Wednesday, 1/6/10

BEQ 5:10
NYT 4:09
Onion 4:03
LAT 3:17
CS untimed

Julian Lim’s New York Times crossword

Region capture 6I’ll be brief because I have my foot up on the table beside my desk, and it’s not a good angle for facing the keyboard and monitor! Woe is me.

The theme is tied together by ALL-WISE in the middle, clued as [Like King Solomon…or an oral hint to 17- and 62-Across and 11- and 29-Down]. I am familiar with Solomon’s wisdom and with the term all-knowing, but ALL-WISE is sounding weird to me. Is it just me? Those four theme entries contain “all Y’s,” no other vowels, and are all 100% made-up:

  • 17A. FLY SPRYLY BY is [Race energetically past?].
  • 62A. [Native African’s musical beat?] is PYGMY RHYTHM.
  • 11D. GYPSY CRYPT is [Where an old wanderer is interred?]. Wow, GYPSY and PYGMY both? This kinda has a weird “remember when people called them that?” vibe.
  • 29D. [What Romeo and Juliet had to do?] is SYNC TRYSTS. Unsynced trysts are rather lonely affairs.

The theme is kinda wyrd (that’s the Old English predecessor of “weird,” originally meaning “destiny”). The highlights for me lie elsewhere:

  • 49D. SYZYGY is the [Alignment of celestial bodies]. Cool word.
  • 30A. FRAIDY CAT is a [Yellow one].
  • 12D, 13D. SERENA Williams, [Sister of Venus], stands beside TWO-SET, [Like some short tennis matches] between female players. Serena and Venus both have probably won a boatload of two-set matches.
  • 58A. Brand-name ZIPLOC is a [Popular sandwich bag].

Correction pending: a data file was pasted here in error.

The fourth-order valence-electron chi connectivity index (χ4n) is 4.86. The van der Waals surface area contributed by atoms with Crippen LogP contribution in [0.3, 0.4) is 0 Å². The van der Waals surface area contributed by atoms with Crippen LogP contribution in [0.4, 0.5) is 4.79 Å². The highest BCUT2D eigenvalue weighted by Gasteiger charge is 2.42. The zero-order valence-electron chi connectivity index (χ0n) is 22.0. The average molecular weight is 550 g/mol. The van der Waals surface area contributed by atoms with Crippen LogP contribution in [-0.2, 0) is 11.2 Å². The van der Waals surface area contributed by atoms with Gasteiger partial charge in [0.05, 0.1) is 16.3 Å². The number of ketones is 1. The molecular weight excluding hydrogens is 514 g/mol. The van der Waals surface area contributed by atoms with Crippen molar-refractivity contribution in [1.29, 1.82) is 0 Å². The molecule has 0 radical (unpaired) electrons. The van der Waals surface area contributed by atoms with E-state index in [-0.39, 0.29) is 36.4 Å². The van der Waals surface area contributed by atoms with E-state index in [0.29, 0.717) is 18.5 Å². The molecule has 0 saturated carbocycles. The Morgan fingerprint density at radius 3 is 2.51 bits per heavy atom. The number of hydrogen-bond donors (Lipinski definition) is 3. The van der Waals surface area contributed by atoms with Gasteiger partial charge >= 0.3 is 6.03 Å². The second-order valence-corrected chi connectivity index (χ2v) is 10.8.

• 20A. TATTOO is clued with [It sometimes depicts a dragon or a tiger]. My grandpa had, I believe, a dragon and a lady, from a Shanghai tattoo artist when he was in the Navy 90-some years ago.

My real and fake names almost make a joint appearance today: There’s AMY, [Singer Winehouse], and ORANG, a [Banana-loving zoo critter]. The ORANG would probably prefer to be known for its life outside captivity, mind you.

The least familiar answer to me is 54D: OPHIR, [Biblical land with “ivory and apes and peacocks”]. The Bible says that every three years, Solomon got shipments of gold, silver, sandalwood, precious stones, ivory, apes, and peacocks from Ophir.

Updated Wednesday morning:

Randall J. Hartman’s CrosSynergy/Washington Post puzzle, “Albacore”—Janie’s review

At the core of all of Randy’s two-word theme phrases is the word alba–which spans the end of the first word and the beginning of the second. There is, however, no “tuna” in the grid and I miss it. The theme phrases are fine (two of ’em are far better than that), but the theme would be better served with something more than the title pulling it together. On its own, I don’t really understand what alba signifies. Or that’s my take anyway. At any rate, the theme phrases are:

  • 17A. FINANCIAL BACKER [Venture capitalist]. This feels a little BEIGE [Light brown] as a kick-off phrase.
  • 25A. CRYSTAL BALL [Fortune teller’s prop]. Much better. Clearly…
  • 53A. NAVAL BATTLE [Guadalcanal, for one]. A reminder, too, of the way conflicts used to be fought. Recent naval battles? The Falklands War had its share. These days, though, it seems the closest thing we have to naval battles is the piracy in the Somali waters off of Africa.
  • 55A. CLASSICAL BALLET [Margot Fonteyn‘s milieu]. I’m trying to think if there are ballerinas from more recent generations who have achieved Fonteyn’s world-class status. The closest I can come is Suzanne Farrell, but as brilliant a dancer as she was, I couldn’t say that she’s genuinely in Fonteyn’s league. In this case, it’s true once again: “there is nothin’ like a Dame”…